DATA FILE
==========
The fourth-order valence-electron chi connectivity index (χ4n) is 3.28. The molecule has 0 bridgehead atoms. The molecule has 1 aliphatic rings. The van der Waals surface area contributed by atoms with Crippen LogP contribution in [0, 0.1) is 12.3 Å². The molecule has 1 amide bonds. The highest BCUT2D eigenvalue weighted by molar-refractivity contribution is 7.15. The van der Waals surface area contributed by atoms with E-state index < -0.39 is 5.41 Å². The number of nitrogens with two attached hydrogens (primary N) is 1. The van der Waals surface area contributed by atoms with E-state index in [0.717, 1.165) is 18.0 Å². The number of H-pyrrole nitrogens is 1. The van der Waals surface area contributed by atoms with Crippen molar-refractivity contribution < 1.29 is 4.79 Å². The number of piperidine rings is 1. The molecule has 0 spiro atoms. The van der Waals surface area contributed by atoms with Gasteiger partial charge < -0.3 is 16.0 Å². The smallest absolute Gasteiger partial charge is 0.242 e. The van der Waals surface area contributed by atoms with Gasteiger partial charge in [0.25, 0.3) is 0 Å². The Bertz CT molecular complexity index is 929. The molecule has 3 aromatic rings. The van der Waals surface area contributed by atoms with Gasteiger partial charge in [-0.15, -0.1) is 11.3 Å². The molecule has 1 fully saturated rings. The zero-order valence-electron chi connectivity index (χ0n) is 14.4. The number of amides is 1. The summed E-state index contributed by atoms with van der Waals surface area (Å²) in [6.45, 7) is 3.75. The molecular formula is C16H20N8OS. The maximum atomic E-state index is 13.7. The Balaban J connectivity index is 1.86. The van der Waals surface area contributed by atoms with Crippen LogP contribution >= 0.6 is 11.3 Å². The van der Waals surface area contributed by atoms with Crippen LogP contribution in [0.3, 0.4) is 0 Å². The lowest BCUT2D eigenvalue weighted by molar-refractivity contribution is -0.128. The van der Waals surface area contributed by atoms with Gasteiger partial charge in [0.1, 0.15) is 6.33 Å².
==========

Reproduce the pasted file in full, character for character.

The fourth-order valence-electron chi connectivity index (χ4n) is 3.28. The molecule has 0 bridgehead atoms. The molecule has 1 aliphatic rings. The van der Waals surface area contributed by atoms with Crippen LogP contribution in [0, 0.1) is 12.3 Å². The molecule has 1 amide bonds. The highest BCUT2D eigenvalue weighted by molar-refractivity contribution is 7.15. The van der Waals surface area contributed by atoms with E-state index < -0.39 is 5.41 Å². The number of nitrogens with two attached hydrogens (primary N) is 1. The van der Waals surface area contributed by atoms with E-state index in [0.717, 1.165) is 18.0 Å². The number of H-pyrrole nitrogens is 1. The van der Waals surface area contributed by atoms with Crippen molar-refractivity contribution < 1.29 is 4.79 Å². The number of piperidine rings is 1. The molecule has 0 spiro atoms. The van der Waals surface area contributed by atoms with Gasteiger partial charge < -0.3 is 16.0 Å². The smallest absolute Gasteiger partial charge is 0.242 e. The van der Waals surface area contributed by atoms with Gasteiger partial charge in [0.25, 0.3) is 0 Å². The Bertz CT molecular complexity index is 929. The molecule has 3 aromatic rings. The van der Waals surface area contributed by atoms with Gasteiger partial charge in [-0.15, -0.1) is 11.3 Å². The molecule has 1 fully saturated rings. The zero-order valence-electron chi connectivity index (χ0n) is 14.4. The number of amides is 1. The summed E-state index contributed by atoms with van der Waals surface area (Å²) in [6.45, 7) is 3.75. The molecular formula is C16H20N8OS. The maximum atomic E-state index is 13.7. The Balaban J connectivity index is 1.86. The van der Waals surface area contributed by atoms with Crippen LogP contribution >= 0.6 is 11.3 Å². The van der Waals surface area contributed by atoms with Crippen LogP contribution in [0.3, 0.4) is 0 Å². The lowest BCUT2D eigenvalue weighted by molar-refractivity contribution is -0.128. The van der Waals surface area contributed by atoms with Gasteiger partial charge in [0.1, 0.15) is 6.33 Å².